Mary Hartman, Mary Hartman

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Mary Hartman, Mary Hartman

The parody of a soap opera Mary Hartman, Mary Hartman debuted in January of 1976, to become the "Bicentennial Soap"—much like Rocky became the Bicentennial movie. But while Rocky hearkened back to a simpler type of hero, Mary Hartman was at once simple—the long-suffering successor to radio's "Mary Noble"—yet complex, for her struggles involved dealing with outlandish crises such as a neighborhood mass murder, the "exposure" of her grandfather as the notorious "Fernwood Flasher," and the basketball coach's drowning in a bowl of her chicken soup.

Also, like Rocky, this was the underdog which initially no major network would touch, until producer Norman Lear sold the show to independent stations and produced an unexpected hit which became a cultural phenomenon. The Wall Street Journal deigned it "the funniest show in the history of television."

Mary Hartman, Mary Hartman originated in the mind of sitcom producer Norman Lear, who was riding the wave of success with both All in the Family, and its spin-off, Maude, when he bought the rights to an old radio serial, The Bickersons, intending to update and adapt it into a TV sitcom. In the process of development, Lear determined that he wanted to create an unusual hybrid: a straight soap with continuing characters and situations—but one which would simultaneously satirize the medium.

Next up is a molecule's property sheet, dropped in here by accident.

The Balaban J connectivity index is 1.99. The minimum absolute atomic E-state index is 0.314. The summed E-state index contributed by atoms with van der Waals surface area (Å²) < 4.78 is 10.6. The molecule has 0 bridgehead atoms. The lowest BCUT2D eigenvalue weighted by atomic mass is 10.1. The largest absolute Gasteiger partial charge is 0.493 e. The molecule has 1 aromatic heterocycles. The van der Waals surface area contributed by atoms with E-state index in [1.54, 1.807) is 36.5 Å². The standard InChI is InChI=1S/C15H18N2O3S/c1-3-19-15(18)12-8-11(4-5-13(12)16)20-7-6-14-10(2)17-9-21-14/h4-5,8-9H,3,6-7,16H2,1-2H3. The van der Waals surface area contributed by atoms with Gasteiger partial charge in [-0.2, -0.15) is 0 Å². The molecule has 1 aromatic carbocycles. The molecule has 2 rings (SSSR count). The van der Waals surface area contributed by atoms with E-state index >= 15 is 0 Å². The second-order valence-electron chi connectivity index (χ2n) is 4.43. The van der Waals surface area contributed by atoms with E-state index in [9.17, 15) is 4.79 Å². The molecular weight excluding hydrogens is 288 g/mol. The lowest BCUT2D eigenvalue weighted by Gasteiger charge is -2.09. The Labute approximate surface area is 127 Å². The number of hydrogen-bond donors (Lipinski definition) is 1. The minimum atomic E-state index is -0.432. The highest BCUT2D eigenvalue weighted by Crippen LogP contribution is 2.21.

Lear hired a series of veteran comedy writers to develop this concept. The setting would be fictional small town Fernwood, Ohio. The central family would be the Hartmans: blue-collar auto-worker husband Tom, his wife Mary, and their teenage daughter, Heather. Other characters would include Mary's parents and younger sister, the Shumways, as well as neighbors the Haggars, consisting of would-be country singer Loretta, and her husband Charlie.

While this setup was quite workable, Lear wanted to open the show with a series of plot developments which would establish its offbeat nature—but also quite possibly alienate the audience through its breaking of taboos. In the opening episodes, the Hartmans would deal with the mass murder of a neighborhood family—including their goats and chickens, the exposure of Mary's grandfather as an exhibitionist, and a frank bedroom discussion between Tom and Mary regarding his long-term impotence.

While Lear, along with head writers Ann Marcus, Daniel Gregory Browne, and others struggled to make these crises amusing and avoid censorship, the offensive subject matter still worried prospective networks, who contended that either the show needed a live studio audience or a laugh track to point up the humor. Yet Lear resisted, finally selling the show personally, based on his reputation to approximately ninety independent stations across the country. During this interim the producers went on with the process of casting the project.

According to writer Ann Marcus, the central character of Mary had been written for actress Louise Lasser—ex-wife of Woody Allen and co-star in his films such as Bananas, and Everything You've Always Wanted to Know about Sex. While Lasser was hesitant about the bizarre nature of the project, the producers soon convinced her of her fit, and Lasser is credited with bringing Mary to life through her deliberate and measured delivery, and her creation of Mary's "look"—the wig of braided hair and bangs, and the puffy-sleeved housewife mini-dresses. Lasser seemed to have intuitively captured the unfinished, adolescent/woman nature of Mary, who had not fully integrated as an adult, and actually dressed younger than her thirteen-yearold daughter.